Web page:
View Full Version : New girl completly confused - NEED HELP!
09-20-2006, 01:43 AM
Hi, I'm new to this whole remodeling thing, so I really need alot of help. Basically this is the situation - my towel rod, or towel bar, whichever one you perfer, has its ends built into the wall - by that, I mean that, the ends are literally part of the wall, they are made of what I believe is tile, or sometype of cement which is painted white to accent the decor of the bathroom. Now on the insides of the ends are two carved in spaces, in which the actual bar is suppose to be placed - thus creating the towel bar, or towel rack. Now, a couple weeks ago, the bar broke - it slipped out of the carved in spaces, and just broke - that is the rod broke. All that's on the wall now, are two white protruding ends, waiting for a rod so it can become a towel rod again. I have no clue what to do - I've contacted, and shopped around at certain stores - Home Depot, etc, but they only seem to sell the contemporary towel bars that have the ends included - what I need is an actual bar that I can put back into the tile ends jutting out of the wall - I just basically need a replacement for the simple bar that broke a couple days ago. Again, I'm not familiar with any of this, so I don't know what the standard proceedure is for a situation like this. I was thinking of just breaking down the tile ends, and then just getting a brand new towel rod with ends. That's fine with me, but then again I've never bashed a hole into the wall before, so I would definatly need some advise. I'm just really confused as to what to do, and all suggestions are welcomed. Thanks, A.
master plumber mark
09-20-2006, 04:07 AM
you can call a tile guy if you so wish..
if you dont have issues about how the
new bar will look you can simply get some PVC
pipe in probably 3/4 and if it fits into the old slot ok
all you got to do it cut it to size then find someone
strong enough to bend it and put it into place
You can go to L***S or the other big box store and they sell towell bars that work on a compressed spring deal. The towell bar end springs in/compresses so the bar will fit into place then when it is lined up you release the tension and the springs push the ends into the holders.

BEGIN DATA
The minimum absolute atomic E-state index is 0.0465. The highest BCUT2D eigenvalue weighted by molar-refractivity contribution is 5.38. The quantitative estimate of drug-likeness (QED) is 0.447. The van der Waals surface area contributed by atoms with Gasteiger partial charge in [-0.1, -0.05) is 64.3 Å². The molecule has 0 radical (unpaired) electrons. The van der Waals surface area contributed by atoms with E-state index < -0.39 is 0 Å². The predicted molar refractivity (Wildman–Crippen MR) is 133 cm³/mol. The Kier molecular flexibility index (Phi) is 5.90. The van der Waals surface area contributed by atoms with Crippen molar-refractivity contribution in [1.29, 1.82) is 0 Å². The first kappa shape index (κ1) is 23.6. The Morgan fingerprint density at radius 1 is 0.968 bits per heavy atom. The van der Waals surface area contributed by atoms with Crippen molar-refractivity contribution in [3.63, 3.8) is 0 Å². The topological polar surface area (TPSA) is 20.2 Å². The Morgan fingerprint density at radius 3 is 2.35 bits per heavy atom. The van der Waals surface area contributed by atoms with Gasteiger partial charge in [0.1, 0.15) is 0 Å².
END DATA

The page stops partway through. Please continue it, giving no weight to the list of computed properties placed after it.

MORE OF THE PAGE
The only problrm you may have is if the towell bar you broke was a costume size and none of what they have will fit. Take the broken one with you and get help at the store.
09-20-2006, 06:55 AM
The spring loaded replacement bars come long, and you can cut the non-spring end so they will fit anywhere./
09-20-2006, 11:38 AM
I have done a couple of these as follows:
You can carefully remove ONE of the protruding things, without breaking it. Usually you work it back and forth after tapping it with a piece of wood (NOT a metal hammer). If you check, one of them may be a little loose; that is the place to start.
Then you get a plastic bar that you can cut to the correct length. Be sure to make it long enough to be supported, but still a little loose when in place. You want a little end-to-end looseness when it is installed.
Clean up the part by removing all the old plaster that held it in, and remove all of the loose stuff in the hole.
Then you get some plaster of paris. You are going to put some plaster of paris in the hole and a liberal amount (much excess) on the fitting. You may need to stuff some paper or something tightly BEHIND the hole as backup. Wet the edges of the hole before you start the assembly process.